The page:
Earth Changes
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Sun

Drought causes 'irreversible damage' in California; collapsing aquifer sinking the land

© USGS
A pole is marked with the land levels in Mendota, California, showing the drastic sinking of the land for nearly a century.
Walk into any grocery store in America and there's a good chance the fresh produce you see there was grown in California. Up to half of the nation's fruit, nuts and vegetables are grown in the Central Valley, one of the planet's most fertile growing regions, between Los Angeles and Sacramento.

Now, for the first time this century, the entire state is in severe to exceptional drought.

"It's really depressing for us to leave ground out. We're still paying taxes and payments on everything that's non-production," said Gene Errotabere, whose family has farmed the valley since the late 1920s. "I mean, it's this whole valley. It's just a breadbasket of our whole country here, and to see this much ground being fallowed is not something I like to see."
Bizarro Earth

Small lava-eruption detected under Dyngju­jök­ull glacier, near Bárðarbunga

Bárðarbunga
© mbl.is/Á​rni Sæ­berg
Bárðarbunga
A small lava-erupti­on has been detected und­er the Dyngju­jök­ull glacier. Dyngju­jök­ull is a part Vatna­jök­ull, not far from Bárðarbunga.

The Icelandic Co­ast Guard airpla­ne TF-SIF is flying over the area with representati­ves from the Civil Protecti­on and experts from the Icelandic Met Offic and the Institu­te of Earth Sciences. Data from the equip­ment on bo­ard is expected later today.

Data from radars and webca­meras are being recei­ved, show­ing no signs of changes at the surface.

The estima­te is that 150-400 meters of ice is abo­ve the area.

The aviati­on col­or code for the Bárðarbunga volcano has been changed from orange to red.

Comment: See: Icelandic Bárðarbunga volcanic eruption begins

Snowflake

Bardarbunga eruption could trigger Britain's coldest winter ever this year

Britain could freeze in years of super-cold winters and miserable summers if the Bardarbunga volcano erupts, experts have warned
© AP
Depending on the force of the explosion, minute particles thrust beyond the earth's atmosphere can trigger decades of chaotic weather patterns.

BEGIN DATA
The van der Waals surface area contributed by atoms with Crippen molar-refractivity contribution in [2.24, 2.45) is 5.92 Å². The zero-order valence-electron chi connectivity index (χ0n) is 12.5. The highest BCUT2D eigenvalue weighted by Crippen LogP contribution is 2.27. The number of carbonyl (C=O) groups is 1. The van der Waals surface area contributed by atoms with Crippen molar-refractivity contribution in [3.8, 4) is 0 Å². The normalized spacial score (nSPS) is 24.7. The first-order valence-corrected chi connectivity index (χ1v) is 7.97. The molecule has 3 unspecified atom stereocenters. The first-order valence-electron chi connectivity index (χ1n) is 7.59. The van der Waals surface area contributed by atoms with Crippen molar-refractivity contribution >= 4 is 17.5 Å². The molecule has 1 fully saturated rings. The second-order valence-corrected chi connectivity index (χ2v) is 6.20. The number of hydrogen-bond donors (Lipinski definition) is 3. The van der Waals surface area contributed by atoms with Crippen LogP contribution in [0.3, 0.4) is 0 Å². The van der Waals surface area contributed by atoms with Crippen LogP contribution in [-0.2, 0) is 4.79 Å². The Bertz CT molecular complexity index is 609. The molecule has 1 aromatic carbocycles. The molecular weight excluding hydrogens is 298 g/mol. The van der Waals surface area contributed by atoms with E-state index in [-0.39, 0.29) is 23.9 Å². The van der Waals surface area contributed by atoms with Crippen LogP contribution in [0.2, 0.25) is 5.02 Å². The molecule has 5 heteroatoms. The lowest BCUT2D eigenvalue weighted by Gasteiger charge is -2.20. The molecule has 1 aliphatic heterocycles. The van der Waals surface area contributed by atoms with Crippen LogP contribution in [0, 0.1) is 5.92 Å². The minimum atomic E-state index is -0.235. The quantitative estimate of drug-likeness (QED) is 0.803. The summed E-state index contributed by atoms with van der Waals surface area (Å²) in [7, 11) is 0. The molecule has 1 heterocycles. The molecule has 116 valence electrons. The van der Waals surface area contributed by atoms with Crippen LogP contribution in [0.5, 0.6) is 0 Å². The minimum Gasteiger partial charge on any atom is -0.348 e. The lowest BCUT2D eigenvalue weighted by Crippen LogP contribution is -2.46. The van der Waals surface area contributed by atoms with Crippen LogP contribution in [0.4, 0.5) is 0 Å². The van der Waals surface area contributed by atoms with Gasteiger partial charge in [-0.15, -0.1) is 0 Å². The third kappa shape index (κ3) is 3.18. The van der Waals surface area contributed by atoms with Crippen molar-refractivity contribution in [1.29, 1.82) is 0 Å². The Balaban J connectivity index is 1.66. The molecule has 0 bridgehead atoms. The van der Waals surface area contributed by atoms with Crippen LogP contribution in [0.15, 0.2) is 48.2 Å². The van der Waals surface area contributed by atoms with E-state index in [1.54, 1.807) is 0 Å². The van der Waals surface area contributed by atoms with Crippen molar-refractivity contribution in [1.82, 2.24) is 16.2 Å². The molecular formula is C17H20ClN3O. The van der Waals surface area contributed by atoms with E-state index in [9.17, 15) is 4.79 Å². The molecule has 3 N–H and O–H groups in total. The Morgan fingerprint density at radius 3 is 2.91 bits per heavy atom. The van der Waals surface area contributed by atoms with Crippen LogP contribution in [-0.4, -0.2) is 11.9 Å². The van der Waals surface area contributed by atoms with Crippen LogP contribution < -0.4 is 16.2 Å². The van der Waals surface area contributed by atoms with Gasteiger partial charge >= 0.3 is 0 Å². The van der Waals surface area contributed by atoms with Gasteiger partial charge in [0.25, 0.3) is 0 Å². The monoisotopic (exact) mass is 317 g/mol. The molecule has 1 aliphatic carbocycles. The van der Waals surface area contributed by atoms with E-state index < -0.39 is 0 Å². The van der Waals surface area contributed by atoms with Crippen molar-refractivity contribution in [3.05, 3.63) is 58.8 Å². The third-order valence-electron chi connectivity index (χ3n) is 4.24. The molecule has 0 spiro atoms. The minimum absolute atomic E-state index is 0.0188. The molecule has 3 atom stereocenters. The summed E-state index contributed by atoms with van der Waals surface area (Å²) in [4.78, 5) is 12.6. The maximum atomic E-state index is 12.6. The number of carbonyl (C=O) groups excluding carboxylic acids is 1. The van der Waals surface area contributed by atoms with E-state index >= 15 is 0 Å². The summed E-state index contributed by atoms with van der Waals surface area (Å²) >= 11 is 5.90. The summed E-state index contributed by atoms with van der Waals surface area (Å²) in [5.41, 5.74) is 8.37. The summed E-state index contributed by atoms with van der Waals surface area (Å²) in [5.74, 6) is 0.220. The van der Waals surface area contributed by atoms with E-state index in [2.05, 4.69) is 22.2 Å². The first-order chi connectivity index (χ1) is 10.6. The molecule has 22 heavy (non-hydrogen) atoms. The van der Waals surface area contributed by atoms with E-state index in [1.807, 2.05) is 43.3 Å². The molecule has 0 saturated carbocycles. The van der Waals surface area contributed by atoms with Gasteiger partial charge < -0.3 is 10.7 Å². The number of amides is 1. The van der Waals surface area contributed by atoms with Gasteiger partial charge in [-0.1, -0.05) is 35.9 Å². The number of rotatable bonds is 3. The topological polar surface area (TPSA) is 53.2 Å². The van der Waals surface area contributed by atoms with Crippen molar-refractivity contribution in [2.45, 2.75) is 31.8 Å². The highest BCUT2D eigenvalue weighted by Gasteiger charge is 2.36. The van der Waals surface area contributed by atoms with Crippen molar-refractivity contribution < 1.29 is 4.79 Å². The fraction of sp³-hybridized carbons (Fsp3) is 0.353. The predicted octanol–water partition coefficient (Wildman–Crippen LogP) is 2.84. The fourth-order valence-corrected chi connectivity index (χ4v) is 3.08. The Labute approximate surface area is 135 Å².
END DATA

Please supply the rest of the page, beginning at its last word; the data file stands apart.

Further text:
Tiny pieces of debris act as billions of shields reflecting the sun's light away from earth meaning winter temperatures could plunge lower than ever before while summer will be devoid of sunshine.The first effect could be a bitterly cold winter to arrive in weeks with thermometers plunging into minus figures and not rising long before next summer.

The Icelandic Met Office has this week warned of "strong indications of ongoing magma movement" around the volcano prompting them to raise the aviation warning to orange, the second highest and sparking fears the crater could blow at any moment.The region has also this week been hit by a magnitude-four earthquake - the strongest for almost 20 years, officials said.The British Met Office said the effects of an explosion on Britain's weather depends on the wind direction in the upper atmosphere. Spokeswoman Laura Young said: "If the upper winds are north-westerly it will have an effect on our weather."If the upper winds are westerly then it won't."

Comment: Gigantic Icelandic Volcano Could Plunge Europe Into Immediate Ice Age...

Question

Rare sei whale seen off Cornwall's coast in Penzance, UK


Sei whale photo courtesy of Hannah at Marine Discovery.
A rare whale has been spotted off the coast of Penzance.

Experts believe these photographs show a sei whale - the creatures rarely visit water around the UK.

Sei whales are the third largest rorqual after the blue whale and fin whale.

These photographs were taken by Penzance-based marine wildlife tour company Marine Discovery.

Comment: See also: Rare 45-foot sei whale dies in Virginia river

Is there any connection to this?
Hundreds of methane plumes erupting along U.S. Atlantic coast

Bizarro Earth

Hundreds of methane plumes erupting along U.S. Atlantic coast

Methane bubbles
© NOAA Okeanos Explorer Program/2013 Northeast U.S. Canyons Expedition
Methane bubbles rising from the seafloor 1,400 feet (425 m) below the surface offshore of Virginia.
In an unexpected discovery, hundreds of gas plumes bubbling up from the seafloor were spotted during a sweeping survey of the U.S. Atlantic Coast.

Even though ocean explorers have yet to test the gas, the bubbles are almost certainly methane, researchers report today (Aug. 24) in the journal Nature Geoscience.

"We don't know of any explanation that fits as well as methane," said lead study author Adam Skarke, a geologist at Mississippi State University in Mississippi State.

Comment: See also: Rare sei whale seen off Cornwall's coast in Penzance, UK

Rare 45-foot sei whale dies in Virginia river

Any connection?

Attention

Rare 45-foot sei whale dies in Virginia river


A 40-foot whale that had been swimming around in a river died Thursday afternoon. A necropsy will be performed on the animal to find out just what caused its death